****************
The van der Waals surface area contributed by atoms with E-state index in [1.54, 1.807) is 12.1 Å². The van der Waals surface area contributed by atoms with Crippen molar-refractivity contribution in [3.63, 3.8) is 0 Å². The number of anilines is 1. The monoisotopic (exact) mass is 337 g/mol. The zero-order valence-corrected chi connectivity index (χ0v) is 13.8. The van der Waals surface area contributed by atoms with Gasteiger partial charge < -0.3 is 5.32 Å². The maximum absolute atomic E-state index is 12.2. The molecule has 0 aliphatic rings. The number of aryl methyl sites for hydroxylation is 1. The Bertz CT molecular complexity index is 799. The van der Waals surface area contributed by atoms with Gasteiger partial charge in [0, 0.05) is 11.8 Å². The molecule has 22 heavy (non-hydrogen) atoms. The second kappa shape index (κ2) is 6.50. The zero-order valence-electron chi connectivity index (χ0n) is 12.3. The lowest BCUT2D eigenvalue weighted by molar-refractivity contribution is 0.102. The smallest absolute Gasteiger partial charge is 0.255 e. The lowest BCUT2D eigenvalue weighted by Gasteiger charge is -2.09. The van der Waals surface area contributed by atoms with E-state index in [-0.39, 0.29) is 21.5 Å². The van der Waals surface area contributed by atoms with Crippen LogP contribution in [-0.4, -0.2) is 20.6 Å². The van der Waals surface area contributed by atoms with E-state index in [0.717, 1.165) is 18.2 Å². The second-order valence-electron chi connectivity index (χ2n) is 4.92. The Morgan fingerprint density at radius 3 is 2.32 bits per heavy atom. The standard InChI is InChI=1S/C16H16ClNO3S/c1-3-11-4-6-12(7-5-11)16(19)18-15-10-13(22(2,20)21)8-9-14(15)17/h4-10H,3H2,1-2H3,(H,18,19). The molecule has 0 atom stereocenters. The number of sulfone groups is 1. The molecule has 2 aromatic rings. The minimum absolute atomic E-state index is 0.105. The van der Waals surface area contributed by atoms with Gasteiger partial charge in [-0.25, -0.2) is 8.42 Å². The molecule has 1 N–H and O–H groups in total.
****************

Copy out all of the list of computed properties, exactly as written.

The van der Waals surface area contributed by atoms with E-state index in [1.54, 1.807) is 12.1 Å². The van der Waals surface area contributed by atoms with Crippen molar-refractivity contribution in [3.63, 3.8) is 0 Å². The number of anilines is 1. The monoisotopic (exact) mass is 337 g/mol. The zero-order valence-corrected chi connectivity index (χ0v) is 13.8. The van der Waals surface area contributed by atoms with Gasteiger partial charge < -0.3 is 5.32 Å². The maximum absolute atomic E-state index is 12.2. The molecule has 0 aliphatic rings. The number of aryl methyl sites for hydroxylation is 1. The Bertz CT molecular complexity index is 799. The van der Waals surface area contributed by atoms with Gasteiger partial charge in [0, 0.05) is 11.8 Å². The molecule has 22 heavy (non-hydrogen) atoms. The second kappa shape index (κ2) is 6.50. The zero-order valence-electron chi connectivity index (χ0n) is 12.3. The lowest BCUT2D eigenvalue weighted by molar-refractivity contribution is 0.102. The smallest absolute Gasteiger partial charge is 0.255 e. The lowest BCUT2D eigenvalue weighted by Gasteiger charge is -2.09. The van der Waals surface area contributed by atoms with E-state index in [-0.39, 0.29) is 21.5 Å². The van der Waals surface area contributed by atoms with Crippen LogP contribution in [-0.4, -0.2) is 20.6 Å². The van der Waals surface area contributed by atoms with E-state index in [0.717, 1.165) is 18.2 Å². The second-order valence-electron chi connectivity index (χ2n) is 4.92. The Morgan fingerprint density at radius 3 is 2.32 bits per heavy atom. The standard InChI is InChI=1S/C16H16ClNO3S/c1-3-11-4-6-12(7-5-11)16(19)18-15-10-13(22(2,20)21)8-9-14(15)17/h4-10H,3H2,1-2H3,(H,18,19). The molecule has 0 atom stereocenters. The number of sulfone groups is 1. The molecule has 2 aromatic rings. The minimum absolute atomic E-state index is 0.105. The van der Waals surface area contributed by atoms with Gasteiger partial charge in [-0.25, -0.2) is 8.42 Å². The molecule has 1 N–H and O–H groups in total.